A weak directional bias is sufficient to change the orientation of the microtubule network

In this study, we show that the microtubule network is oriented by default along the longest axis of the cell. However, microtubules in plants often show supracellular orientation, independently of cell shape, a behavior that has been ascribed to tissue-level signals, notably mechanical stress [1820]. Moreover, It has been demonstrated that inside the cell, microtubules orientation is coupled to polarity markers such as proteins from the PIN FORMED and RHO OF PLANTS families [62, 63]. Simulations have assessed how localized membrane heterogeneity could result in a biased orientation of the microtubule network [10, 41]. In this study, we show that a weak directional cue influencing microtubule growth rapidly modifies the orientation of the network towards the direction of the cue. This cue could be due to mechanical stress, hormone gradients [22], or to cytoplasmic streaming [23, 24], for instance. As such, the network behaves as a sensor translating an external directional information into a structural polarity inside the cell. The coexistence of a default orientation and a strong ability to reorient could shed a new light on orientation changes in cells. Changes in microtubule orientation need not be always related to specific regulation but may also be related to the arrest of signals and the return to the default state. This could be occurring in the shift from transverse to longitudinal orientation in hypocotyls responding to light or hormones [33, 34, 58].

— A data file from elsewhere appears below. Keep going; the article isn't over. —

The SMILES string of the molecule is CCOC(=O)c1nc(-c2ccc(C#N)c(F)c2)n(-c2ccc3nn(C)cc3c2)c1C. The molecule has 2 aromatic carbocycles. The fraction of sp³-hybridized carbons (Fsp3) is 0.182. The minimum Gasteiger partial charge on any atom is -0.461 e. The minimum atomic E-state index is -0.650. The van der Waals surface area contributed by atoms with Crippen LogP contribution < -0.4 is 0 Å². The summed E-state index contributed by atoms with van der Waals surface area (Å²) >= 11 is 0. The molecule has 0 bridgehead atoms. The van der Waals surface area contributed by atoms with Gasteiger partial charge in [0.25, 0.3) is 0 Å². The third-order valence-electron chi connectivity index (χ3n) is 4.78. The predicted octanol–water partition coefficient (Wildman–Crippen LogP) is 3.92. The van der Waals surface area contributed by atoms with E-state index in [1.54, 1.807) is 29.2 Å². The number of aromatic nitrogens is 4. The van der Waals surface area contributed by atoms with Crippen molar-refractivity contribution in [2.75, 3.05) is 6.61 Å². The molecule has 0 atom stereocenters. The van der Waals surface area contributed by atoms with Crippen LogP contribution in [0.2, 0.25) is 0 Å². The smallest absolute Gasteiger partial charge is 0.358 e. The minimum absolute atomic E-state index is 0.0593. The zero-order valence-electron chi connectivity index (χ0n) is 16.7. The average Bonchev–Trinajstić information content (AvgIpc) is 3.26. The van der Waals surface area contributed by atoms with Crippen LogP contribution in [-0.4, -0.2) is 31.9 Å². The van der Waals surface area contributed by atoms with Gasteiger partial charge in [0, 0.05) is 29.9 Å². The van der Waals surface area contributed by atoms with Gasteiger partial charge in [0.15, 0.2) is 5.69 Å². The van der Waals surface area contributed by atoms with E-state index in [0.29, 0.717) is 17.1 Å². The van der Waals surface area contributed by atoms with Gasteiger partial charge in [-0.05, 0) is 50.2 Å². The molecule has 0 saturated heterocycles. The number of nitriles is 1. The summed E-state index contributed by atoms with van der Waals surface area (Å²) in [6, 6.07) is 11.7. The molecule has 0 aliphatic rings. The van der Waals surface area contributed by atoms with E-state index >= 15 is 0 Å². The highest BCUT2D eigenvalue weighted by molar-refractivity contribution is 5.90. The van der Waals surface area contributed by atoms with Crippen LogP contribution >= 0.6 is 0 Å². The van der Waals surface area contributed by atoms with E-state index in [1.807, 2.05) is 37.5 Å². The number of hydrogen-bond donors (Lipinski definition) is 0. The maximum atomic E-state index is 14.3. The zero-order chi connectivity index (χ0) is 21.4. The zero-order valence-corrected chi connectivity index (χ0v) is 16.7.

The shape of the cell has little influence on mean length, number of microtubules or bundles proportions. In addition, anisotropy of the network is not highly correlated to changes in global cell shape. This prediction of a robust network suggests that plant cells do not need specific regulations to compensate for their great variations in shapes. Accordingly, the microtubule network appears as a good polarity system, with a default orientation and a high sensitivity to directional cues. It was recently shown that, for global polarity to emerge in a tissue, an important requirement is the existence of internal cellular polarity [64]. In this work we show that the microtubule network is suited for such a requirement.